Keith Giles You tell me, Paul. What did Jesus intend to communicate?

David D. Flowers Paul, Jesus didn't speak to Christian's about war because his words and living preclude the notion that his followers can kill for Rome. He is calling them to come out of Rome and come into the Kingdom.

Is it wise to compartmentalize Jesus' words and actions? To say that Jesus simply didn't want them to interfere with the cross is not only a stretch here... but it also says that Jesus' words and actions were merely a guise in order that he might get nailed to a tree for our sins. If this is the case, then Jesus doesn't truly show us the character of God and how to live out the Kingdom on the earth. He only wants to "woo" us by words that don't really mean what they mean. Then we make Jesus out to be a liar and a deceiver.

Was Peter really going to stop the cross from happening? One lone man who can't swing a sword right (chopping of ears instead of heads)? And Jesus put the man's ear back on his head. Does that not reveal something else is going on in the garden?

Jesus went on to say he was not leading a bunch of rebels that you need to come at him with clubs. Why? Is this just a bunch of nice proverbial adages or is Jesus speaking about the eternal nature of His Kingdom that is "not of this world"?

I really hope we can dialogue about this. It just seems to me you have quickly swept Christ words aside to go about this business of swinging swords for Rome.

Paul Martin Again, David, your comments are sad. You accuse me of sweeping Jesus' words aside because my interpretation differs from yours. Brother, I hate war too. Call me one who compartmentalizes. Call me names. I respect you nonetheless. I respect your earnest belief in your position. Even though I disagree with its conclusions. I will remain inclusive and tolerant of all those serious about understanding and following the teachings of Jesus. Bless you.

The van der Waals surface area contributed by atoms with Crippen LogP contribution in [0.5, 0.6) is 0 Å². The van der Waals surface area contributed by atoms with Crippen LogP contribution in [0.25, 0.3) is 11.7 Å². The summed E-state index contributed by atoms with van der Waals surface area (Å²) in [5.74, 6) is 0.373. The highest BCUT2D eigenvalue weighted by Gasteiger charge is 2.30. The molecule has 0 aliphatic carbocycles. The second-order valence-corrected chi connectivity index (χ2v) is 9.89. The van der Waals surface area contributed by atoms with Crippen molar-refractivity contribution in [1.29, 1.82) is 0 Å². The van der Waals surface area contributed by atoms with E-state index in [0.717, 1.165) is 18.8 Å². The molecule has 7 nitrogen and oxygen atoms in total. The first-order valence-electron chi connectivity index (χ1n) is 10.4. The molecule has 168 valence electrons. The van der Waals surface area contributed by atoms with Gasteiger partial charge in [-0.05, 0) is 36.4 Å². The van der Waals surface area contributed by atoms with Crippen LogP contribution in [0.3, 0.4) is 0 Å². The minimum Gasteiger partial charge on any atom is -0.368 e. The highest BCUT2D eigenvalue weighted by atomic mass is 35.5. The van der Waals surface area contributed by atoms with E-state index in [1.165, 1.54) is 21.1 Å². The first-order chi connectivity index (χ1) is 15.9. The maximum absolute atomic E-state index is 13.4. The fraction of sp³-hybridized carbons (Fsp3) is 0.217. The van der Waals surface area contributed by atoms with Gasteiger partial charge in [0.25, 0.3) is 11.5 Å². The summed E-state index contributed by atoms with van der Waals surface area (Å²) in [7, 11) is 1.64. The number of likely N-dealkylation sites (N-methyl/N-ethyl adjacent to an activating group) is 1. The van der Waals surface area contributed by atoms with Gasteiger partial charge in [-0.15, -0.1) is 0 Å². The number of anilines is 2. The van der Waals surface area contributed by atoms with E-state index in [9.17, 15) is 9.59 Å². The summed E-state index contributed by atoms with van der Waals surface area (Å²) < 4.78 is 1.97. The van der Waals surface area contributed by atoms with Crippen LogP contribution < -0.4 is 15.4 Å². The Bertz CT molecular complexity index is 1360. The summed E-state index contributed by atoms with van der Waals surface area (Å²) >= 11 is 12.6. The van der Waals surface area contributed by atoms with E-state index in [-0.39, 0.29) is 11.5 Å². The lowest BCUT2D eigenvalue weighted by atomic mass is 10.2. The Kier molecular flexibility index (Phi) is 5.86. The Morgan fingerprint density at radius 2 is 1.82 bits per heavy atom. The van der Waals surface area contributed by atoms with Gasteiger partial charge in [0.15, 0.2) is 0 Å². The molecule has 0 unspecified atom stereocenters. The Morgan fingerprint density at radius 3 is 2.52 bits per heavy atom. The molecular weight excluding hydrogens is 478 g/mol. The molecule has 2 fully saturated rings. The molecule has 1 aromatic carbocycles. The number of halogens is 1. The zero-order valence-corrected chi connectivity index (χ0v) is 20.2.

David D. Flowers Paul said: "We write about all this without the immediate threat of violence to us and our loved ones. I really wonder if your respective Christian pacifism would endure while your families were under the direct threat of evil and crazed murderers."

There's always a threat to us believers. We are like "sheep for the slaughter" everyday. And there are many Christians presently enduring extreme persecution that would disagree with you. Some of them pray that we would experience this "immediate" threat in order that we might know the real power that is missing in our pop-culture Christianity.

And again... it's not "pacifism." I clarified that in a previous comment: it's living like Christ called us to live (as he lived) and ceasing this carnal desire to trust in redemptive violence and protecting earthly goods. We are called to overcome evil by cross-shaped living... always.